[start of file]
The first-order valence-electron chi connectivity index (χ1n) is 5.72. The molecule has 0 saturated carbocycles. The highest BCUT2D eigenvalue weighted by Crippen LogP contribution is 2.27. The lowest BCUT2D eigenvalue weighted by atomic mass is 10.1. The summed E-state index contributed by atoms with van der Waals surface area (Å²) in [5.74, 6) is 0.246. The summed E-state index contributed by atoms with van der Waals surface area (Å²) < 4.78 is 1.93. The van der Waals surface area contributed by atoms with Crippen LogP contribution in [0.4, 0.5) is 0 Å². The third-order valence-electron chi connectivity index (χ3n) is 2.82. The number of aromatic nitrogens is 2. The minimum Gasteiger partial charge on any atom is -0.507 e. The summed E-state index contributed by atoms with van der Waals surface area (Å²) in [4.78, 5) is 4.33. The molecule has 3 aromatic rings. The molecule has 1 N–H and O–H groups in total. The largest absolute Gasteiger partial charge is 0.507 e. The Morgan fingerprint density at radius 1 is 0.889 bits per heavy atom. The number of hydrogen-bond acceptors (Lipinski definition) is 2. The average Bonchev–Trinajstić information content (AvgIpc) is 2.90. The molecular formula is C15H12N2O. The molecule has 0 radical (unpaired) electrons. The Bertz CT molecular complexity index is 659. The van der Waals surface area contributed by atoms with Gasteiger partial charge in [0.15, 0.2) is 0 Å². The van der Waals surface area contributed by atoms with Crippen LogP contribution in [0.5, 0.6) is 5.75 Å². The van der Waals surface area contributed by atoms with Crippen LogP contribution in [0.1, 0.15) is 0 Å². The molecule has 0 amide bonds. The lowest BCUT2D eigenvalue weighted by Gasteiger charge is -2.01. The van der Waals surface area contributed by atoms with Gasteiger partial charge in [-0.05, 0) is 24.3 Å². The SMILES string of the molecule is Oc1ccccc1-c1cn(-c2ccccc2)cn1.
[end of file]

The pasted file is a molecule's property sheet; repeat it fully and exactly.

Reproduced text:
The first-order valence-electron chi connectivity index (χ1n) is 5.72. The molecule has 0 saturated carbocycles. The highest BCUT2D eigenvalue weighted by Crippen LogP contribution is 2.27. The lowest BCUT2D eigenvalue weighted by atomic mass is 10.1. The summed E-state index contributed by atoms with van der Waals surface area (Å²) in [5.74, 6) is 0.246. The summed E-state index contributed by atoms with van der Waals surface area (Å²) < 4.78 is 1.93. The van der Waals surface area contributed by atoms with Crippen LogP contribution in [0.4, 0.5) is 0 Å². The third-order valence-electron chi connectivity index (χ3n) is 2.82. The number of aromatic nitrogens is 2. The minimum Gasteiger partial charge on any atom is -0.507 e. The summed E-state index contributed by atoms with van der Waals surface area (Å²) in [4.78, 5) is 4.33. The molecule has 3 aromatic rings. The molecule has 1 N–H and O–H groups in total. The largest absolute Gasteiger partial charge is 0.507 e. The Morgan fingerprint density at radius 1 is 0.889 bits per heavy atom. The number of hydrogen-bond acceptors (Lipinski definition) is 2. The average Bonchev–Trinajstić information content (AvgIpc) is 2.90. The molecular formula is C15H12N2O. The molecule has 0 radical (unpaired) electrons. The Bertz CT molecular complexity index is 659. The van der Waals surface area contributed by atoms with Gasteiger partial charge in [0.15, 0.2) is 0 Å². The van der Waals surface area contributed by atoms with Crippen LogP contribution in [0.5, 0.6) is 5.75 Å². The van der Waals surface area contributed by atoms with Crippen LogP contribution in [0.1, 0.15) is 0 Å². The molecule has 0 amide bonds. The lowest BCUT2D eigenvalue weighted by Gasteiger charge is -2.01. The van der Waals surface area contributed by atoms with Gasteiger partial charge in [-0.05, 0) is 24.3 Å². The SMILES string of the molecule is Oc1ccccc1-c1cn(-c2ccccc2)cn1.